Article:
Blogging lecturers say the technology provides them with easy online web access to students and improves communication outside of the classroom.
[…] Esther Maccallum-Stewart, a Sussex University historian is one of the pioneering British academic bloggers who are using the technology to teach and carry out research.
[…] The web log on the war set up on the university web-server meant she could look up queries raised in her class and pass information on to the whole group rather than one person at a time.
“My research meant that I was working at more than one terminal, or was occasionally in places where I couldn’t take disks or apparatus with me,” she says.
“The weblog meant a place to store ideas, links and references.”
The EFF is posting the briefs here: EFF: MGM v. Grokster. Lots of reading ahead (I’m still catching up and I have a deadline today!), and the blogging commentary has started up in earnest.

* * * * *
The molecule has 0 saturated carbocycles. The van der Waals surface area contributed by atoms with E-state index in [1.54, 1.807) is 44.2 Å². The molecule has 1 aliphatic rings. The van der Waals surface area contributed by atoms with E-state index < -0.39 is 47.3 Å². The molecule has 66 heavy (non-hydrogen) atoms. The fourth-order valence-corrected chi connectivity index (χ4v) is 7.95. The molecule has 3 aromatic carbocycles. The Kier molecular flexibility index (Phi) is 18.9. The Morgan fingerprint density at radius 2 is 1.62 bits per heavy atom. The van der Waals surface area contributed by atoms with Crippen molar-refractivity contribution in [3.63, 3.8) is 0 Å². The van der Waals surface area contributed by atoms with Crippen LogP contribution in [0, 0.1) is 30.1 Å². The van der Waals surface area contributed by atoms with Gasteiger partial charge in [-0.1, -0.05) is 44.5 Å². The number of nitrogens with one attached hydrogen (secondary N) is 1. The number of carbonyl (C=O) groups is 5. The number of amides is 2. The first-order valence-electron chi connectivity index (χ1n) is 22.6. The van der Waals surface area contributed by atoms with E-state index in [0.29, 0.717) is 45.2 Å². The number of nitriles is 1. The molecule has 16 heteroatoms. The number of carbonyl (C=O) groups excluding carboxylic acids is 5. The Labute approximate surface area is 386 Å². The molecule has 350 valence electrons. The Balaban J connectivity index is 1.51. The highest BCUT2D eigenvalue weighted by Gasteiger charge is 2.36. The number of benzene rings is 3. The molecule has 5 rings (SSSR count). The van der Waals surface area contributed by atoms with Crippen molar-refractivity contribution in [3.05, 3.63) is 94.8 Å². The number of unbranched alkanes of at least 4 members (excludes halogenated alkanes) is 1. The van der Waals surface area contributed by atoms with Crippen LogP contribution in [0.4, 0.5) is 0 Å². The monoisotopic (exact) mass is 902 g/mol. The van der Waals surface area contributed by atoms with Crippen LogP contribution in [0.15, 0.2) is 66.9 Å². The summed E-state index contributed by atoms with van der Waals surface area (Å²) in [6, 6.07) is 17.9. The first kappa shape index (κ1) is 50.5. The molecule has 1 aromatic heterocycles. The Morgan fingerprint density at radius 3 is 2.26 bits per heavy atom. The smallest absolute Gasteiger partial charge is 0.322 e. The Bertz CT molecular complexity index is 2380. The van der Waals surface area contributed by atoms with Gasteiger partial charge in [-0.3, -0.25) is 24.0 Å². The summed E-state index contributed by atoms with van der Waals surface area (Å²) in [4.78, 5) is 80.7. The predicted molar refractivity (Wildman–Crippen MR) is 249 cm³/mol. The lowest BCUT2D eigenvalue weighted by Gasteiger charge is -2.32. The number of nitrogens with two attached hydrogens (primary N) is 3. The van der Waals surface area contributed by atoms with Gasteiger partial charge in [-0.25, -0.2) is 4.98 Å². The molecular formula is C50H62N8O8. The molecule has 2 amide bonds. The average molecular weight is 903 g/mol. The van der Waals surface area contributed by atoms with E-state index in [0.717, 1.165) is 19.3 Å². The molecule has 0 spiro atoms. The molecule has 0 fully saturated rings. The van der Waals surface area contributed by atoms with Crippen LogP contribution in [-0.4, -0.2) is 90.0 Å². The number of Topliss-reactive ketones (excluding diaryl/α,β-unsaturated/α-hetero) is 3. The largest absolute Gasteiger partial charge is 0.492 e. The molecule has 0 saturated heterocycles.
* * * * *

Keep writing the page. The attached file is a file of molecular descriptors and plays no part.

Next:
EFF is defending StreamCast Networks, the company behind the Morpheus peer-to-peer (P2P) file-sharing software, in an important case that will be heard before the Supreme Court of the United States on March 29, 2005.
Twenty-eight of the world’s largest entertainment companies brought the lawsuit against the makers of the Morpheus, Grokster, and KaZaA software products, aiming to set a precedent to use against other technology companies (P2P and otherwise). As we noted in our arguments before the Ninth Circuit, the case raises a question of critical importance at the border between copyright and innovation: When should the distributor of a multi-purpose tool be held liable for the infringements that may be committed by end-users of the tool?
Here’s a bit of the wishful thinking that continues to cause unrest:
Neither Enlow nor Cronin view mash-ups as a fad, but as yet another innovative means for deconstructing and reinventing existing music. Since most producers are making mash-ups for fun, not profit, Cronin believes this may limit any legal ramifications. Yet, even cease-and-desist orders are unlikely to curtail the burgeoning popularity of mash-ups among DJs, producers, or audiences, the DJs maintain.
”The mash-up scene is subversive by its very nature,” Cronin says, ”so I think people will keep doing it.”